Less is better, less is more. This principle has held the last century's art in a tight grip. Even now, the elimination of frills and the absence of the anecdote remain praised and encouraged by the majority of art critics and art tutors.
A lengthy history precedes the art of omission. Remarkably, the roots to this aesthetic approach lie in the Baroque; age of decorum, extravagance, excess, and the ornament. But this same seventeenth century period also gave way to a break in the tradition of following a narrative and by representing it scene after scene, like in a comic strip. The Baroque celebrates the climax and the apotheosis; that one instant in which an entire story is condensed into an ultimate moment of theatricality, frozen in time.
In 1793, the art of omission encountered a curious development in the form of the French painter Jacques-Louis David. His ‘Death of Marat’ is a world famous masterpiece, an icon of the French Revolution, an unequivocal image of devotion inspired by the events that instigated the uproar in Paris on July 13th, 1793 when a young woman of twenty-four named Charlotte Corday from Normandy murdered the Jacobin revolutionary leader, Marat. David’s idiosyncratic depiction of this scene might be considered religious and engaged rather than factual or pragmatic.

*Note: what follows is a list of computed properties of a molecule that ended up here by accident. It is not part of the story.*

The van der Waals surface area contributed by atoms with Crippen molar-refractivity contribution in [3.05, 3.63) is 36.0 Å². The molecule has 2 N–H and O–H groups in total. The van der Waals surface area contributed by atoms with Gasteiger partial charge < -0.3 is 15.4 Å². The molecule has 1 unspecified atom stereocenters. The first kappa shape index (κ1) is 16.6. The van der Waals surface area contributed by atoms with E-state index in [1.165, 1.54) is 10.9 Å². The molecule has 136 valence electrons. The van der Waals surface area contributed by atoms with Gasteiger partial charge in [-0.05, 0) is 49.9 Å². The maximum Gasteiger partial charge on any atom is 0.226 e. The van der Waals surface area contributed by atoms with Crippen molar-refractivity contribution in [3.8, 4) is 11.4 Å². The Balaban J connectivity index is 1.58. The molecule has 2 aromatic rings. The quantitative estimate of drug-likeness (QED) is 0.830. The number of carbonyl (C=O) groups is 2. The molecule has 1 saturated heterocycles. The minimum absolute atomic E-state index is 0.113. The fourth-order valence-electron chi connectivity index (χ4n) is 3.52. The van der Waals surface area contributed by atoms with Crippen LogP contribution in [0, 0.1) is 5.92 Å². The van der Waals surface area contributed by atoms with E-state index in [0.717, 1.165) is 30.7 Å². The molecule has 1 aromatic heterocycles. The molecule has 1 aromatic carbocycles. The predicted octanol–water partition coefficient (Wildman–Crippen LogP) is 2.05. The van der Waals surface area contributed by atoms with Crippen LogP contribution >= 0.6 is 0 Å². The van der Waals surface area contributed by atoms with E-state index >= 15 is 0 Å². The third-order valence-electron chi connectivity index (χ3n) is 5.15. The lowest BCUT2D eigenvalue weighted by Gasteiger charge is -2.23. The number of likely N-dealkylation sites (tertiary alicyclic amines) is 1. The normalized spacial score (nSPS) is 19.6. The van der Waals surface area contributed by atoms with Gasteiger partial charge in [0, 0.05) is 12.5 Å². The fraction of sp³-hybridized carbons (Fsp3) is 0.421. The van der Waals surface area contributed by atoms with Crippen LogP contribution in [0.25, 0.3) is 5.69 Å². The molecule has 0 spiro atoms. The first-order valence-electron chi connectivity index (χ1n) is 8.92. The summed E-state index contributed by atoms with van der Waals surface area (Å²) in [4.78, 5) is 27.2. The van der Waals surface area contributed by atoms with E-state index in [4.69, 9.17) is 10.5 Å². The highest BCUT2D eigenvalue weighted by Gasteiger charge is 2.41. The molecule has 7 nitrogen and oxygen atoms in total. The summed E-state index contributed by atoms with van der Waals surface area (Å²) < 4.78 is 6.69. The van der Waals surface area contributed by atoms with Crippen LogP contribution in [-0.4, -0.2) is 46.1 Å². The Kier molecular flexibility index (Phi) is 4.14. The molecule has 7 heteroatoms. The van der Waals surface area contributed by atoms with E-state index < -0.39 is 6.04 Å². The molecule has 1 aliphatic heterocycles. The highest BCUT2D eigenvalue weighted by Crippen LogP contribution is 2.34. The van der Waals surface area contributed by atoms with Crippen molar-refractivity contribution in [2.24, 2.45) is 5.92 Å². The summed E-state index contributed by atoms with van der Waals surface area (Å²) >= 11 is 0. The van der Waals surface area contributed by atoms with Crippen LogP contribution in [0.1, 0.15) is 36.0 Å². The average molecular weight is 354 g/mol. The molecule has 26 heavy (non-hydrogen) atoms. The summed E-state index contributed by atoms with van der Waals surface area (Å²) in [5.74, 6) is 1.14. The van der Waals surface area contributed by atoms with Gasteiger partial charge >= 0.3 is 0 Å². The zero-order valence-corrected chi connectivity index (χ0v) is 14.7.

Caravaggio’s The Entombment of Christ inspired David’s brilliant depiction of Marat’s dangling arm. His ability to isolate this motif was genius. No painter before him had brought an arm to light in the same dramatic way.